Steve McQueen's dream movie begins
Steve McQueen worked on a personal project for years before his death, once it was planned to begin after he starred in Le Mans, but that fell fowl to delays, then an ear problem meant he wouldn't be able to carry out some of the scenes so it never happened. Now though it looks like the movie Yucatan might just be moving forward.
According to The NY Times the film was to be...
A heist film and adventure epic, it would have married the sprawling canvas of films like "The Great Escape" and "Papillon" with the chase-scene histrionics of "Bullitt" (transferred to motorcycles, McQueen's lifelong passion) along with some ancient history and visionary science thrown in for good measure.
McQueen's son Chad discovered sixteen leather bound books of over one and a half thousand hand written pages filled with drawnings, photographs and detailed screenplay notes written by McQueen which were hidden away for years. Chad's best friend Lance Sloan became a Producer for the project pulling in David Heyman as Supervising Producer (Producer from the Harry Potter films) who pulled in Paul Scheuring (Prison Break) as scriptwriter whose script seems to be well on the way...
His screenplay reflects the latest politics, such as the Zapatista uprising, as well as technology — including portable marine submersibles and the practice of injecting carbon-dioxide-eating microorganisms directly into the bloodstream, an experimental process used by competitive divers — that was speculative science when McQueen first included it in the original.
Here's how the NY Times describe the story from the notebooks...
It amounted to a proto-PowerPoint presentation for a finished film, in which an archaeologist from the Museum of London enlists a renegade Navy diver, who works for the oil companies and races motorcycles on the "shores of the Mojave," in a plan to explore the cenotes, caves in the Yucatan jungle that reveal underground lakes. Here, a millennium before, Mayan priests sacrificed virgins covered in gold and precious jewels, a fortune rumored to still adorn their skeletons at the bottom of these sacred wells.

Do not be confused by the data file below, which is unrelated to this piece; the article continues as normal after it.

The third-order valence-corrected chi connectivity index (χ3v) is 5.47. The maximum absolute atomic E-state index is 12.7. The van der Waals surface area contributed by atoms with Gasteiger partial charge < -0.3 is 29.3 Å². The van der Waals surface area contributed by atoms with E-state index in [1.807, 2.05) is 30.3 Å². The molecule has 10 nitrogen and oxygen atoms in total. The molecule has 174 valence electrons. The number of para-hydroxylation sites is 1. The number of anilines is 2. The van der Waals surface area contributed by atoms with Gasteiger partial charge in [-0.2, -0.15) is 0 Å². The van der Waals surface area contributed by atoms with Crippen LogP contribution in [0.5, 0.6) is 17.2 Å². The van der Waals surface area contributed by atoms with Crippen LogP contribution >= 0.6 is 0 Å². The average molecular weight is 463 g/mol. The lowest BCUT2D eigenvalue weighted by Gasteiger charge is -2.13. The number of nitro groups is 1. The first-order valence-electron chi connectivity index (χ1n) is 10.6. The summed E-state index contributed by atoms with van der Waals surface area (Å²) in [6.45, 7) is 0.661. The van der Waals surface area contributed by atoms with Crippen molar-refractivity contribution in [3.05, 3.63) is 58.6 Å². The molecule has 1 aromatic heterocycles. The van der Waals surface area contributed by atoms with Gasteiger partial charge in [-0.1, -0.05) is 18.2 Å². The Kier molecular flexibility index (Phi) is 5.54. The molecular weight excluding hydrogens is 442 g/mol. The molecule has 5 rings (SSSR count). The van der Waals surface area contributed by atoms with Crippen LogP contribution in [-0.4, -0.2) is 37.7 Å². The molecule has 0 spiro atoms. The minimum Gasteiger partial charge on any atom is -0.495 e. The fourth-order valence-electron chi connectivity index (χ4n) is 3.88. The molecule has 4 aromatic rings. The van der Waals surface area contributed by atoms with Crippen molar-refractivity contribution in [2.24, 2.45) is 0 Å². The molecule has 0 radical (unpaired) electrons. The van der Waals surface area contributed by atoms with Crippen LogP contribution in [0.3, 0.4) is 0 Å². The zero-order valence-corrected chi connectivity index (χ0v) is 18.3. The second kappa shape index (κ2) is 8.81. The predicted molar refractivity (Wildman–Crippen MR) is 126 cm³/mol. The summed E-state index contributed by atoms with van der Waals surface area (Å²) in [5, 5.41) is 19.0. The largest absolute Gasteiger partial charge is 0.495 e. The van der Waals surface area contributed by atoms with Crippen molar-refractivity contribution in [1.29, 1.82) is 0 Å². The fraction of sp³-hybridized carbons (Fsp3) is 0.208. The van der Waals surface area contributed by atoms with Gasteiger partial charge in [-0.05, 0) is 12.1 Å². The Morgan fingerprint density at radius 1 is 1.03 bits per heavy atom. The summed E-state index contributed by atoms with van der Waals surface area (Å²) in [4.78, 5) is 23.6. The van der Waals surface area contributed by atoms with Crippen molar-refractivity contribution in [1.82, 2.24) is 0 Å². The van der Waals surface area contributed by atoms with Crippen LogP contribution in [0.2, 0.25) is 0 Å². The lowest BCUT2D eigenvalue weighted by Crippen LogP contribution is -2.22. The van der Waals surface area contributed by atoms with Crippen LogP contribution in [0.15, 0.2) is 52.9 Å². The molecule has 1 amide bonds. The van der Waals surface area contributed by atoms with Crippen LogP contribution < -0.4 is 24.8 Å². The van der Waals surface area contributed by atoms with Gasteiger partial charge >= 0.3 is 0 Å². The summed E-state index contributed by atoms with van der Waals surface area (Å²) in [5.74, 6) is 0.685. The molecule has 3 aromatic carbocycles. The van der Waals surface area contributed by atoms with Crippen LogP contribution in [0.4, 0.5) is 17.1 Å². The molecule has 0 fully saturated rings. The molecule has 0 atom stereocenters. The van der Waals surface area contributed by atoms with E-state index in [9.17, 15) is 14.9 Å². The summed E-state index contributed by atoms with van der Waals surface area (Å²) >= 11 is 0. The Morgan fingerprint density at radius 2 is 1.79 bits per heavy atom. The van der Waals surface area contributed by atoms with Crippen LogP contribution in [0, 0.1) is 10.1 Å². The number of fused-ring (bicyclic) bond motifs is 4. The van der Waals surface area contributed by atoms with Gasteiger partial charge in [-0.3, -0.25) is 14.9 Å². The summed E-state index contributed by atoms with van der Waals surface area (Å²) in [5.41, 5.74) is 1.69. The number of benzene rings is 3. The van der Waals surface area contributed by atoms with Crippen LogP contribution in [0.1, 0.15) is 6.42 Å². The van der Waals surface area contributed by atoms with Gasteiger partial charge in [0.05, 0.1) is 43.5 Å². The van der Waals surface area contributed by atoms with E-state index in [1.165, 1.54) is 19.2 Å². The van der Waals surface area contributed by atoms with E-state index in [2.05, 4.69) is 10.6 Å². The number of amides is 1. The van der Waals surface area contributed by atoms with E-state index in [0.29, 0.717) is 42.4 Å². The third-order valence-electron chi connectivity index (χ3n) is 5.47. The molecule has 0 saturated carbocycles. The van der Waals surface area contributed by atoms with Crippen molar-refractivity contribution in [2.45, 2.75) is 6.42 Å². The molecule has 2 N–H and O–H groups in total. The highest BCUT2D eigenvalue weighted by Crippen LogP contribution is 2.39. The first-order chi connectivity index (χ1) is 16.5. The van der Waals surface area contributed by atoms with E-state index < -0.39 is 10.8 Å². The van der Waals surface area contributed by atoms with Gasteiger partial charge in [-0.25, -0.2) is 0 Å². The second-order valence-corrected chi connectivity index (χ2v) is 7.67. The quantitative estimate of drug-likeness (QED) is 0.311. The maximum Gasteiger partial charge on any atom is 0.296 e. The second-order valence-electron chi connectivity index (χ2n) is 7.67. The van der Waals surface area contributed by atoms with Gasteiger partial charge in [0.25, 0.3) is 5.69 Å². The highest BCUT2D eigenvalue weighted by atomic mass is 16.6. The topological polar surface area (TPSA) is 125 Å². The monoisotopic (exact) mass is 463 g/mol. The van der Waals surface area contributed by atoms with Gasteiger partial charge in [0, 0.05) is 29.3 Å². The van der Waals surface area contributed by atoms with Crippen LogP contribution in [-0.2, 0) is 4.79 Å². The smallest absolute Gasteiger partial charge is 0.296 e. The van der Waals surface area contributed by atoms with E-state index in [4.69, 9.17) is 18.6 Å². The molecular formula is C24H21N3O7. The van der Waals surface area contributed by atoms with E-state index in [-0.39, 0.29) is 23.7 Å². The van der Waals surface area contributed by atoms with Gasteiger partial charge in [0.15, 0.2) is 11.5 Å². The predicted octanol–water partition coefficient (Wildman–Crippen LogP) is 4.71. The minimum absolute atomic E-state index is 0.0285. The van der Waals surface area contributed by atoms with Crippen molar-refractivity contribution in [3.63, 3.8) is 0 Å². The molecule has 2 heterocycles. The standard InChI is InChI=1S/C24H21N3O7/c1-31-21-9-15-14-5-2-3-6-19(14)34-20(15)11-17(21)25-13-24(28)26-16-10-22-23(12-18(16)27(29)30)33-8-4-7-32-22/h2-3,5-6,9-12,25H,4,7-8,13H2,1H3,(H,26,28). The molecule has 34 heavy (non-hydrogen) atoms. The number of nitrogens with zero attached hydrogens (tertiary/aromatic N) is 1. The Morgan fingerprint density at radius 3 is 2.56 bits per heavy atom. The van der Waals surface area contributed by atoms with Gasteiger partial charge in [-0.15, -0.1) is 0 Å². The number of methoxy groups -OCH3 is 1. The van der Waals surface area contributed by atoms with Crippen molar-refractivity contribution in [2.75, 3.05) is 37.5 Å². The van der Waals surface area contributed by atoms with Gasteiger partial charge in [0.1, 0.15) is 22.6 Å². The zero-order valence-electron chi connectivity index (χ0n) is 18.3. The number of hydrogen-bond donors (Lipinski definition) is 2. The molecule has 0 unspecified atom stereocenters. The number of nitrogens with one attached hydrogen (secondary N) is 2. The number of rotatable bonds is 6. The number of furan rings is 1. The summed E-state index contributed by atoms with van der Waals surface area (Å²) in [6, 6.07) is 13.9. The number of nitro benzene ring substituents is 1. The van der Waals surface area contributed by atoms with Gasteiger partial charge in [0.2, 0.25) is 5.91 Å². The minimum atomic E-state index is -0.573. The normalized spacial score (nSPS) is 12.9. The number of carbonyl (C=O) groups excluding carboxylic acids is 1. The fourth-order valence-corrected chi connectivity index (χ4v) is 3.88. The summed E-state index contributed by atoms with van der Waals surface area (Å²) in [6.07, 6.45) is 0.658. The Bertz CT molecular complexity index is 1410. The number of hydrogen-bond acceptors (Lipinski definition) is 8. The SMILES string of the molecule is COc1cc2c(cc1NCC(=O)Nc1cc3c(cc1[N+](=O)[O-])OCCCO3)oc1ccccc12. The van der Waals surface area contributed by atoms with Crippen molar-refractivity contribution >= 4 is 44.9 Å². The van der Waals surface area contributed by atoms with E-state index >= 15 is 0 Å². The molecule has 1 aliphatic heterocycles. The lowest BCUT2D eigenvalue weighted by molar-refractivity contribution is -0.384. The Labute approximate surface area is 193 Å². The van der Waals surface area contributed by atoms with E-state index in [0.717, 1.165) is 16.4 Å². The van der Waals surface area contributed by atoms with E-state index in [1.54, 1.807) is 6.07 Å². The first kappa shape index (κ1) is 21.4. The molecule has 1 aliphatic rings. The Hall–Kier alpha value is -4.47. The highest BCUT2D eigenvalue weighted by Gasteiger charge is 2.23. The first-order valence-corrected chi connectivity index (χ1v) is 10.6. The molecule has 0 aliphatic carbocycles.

The writing is filled with a reverence for nature and sympathy to the class struggle in Mexico, and there is a motorcycle chase spelled out in illustrated storyboards that McQueen planned as the most elaborate ever committed to film. In William F. Nolan's biography "McQueen," the actor describes the film as follows: "Our story will center on a guy who takes his cycle into the Mexican wilds on a personal treasure hunt. Naturally, I'll play the guy on the cycle."
Sounds quite interesting, but I wonder how much of the original ideas and themes are really going to stay with the project and how much is set to be lost in the modern studio system and where there's just not the same passion and power behind the movie anymore. Although Heyman does command some weight, it's not as much as McQueen would have when he was pushing this project. I wonder who could give this project the backing it deserves?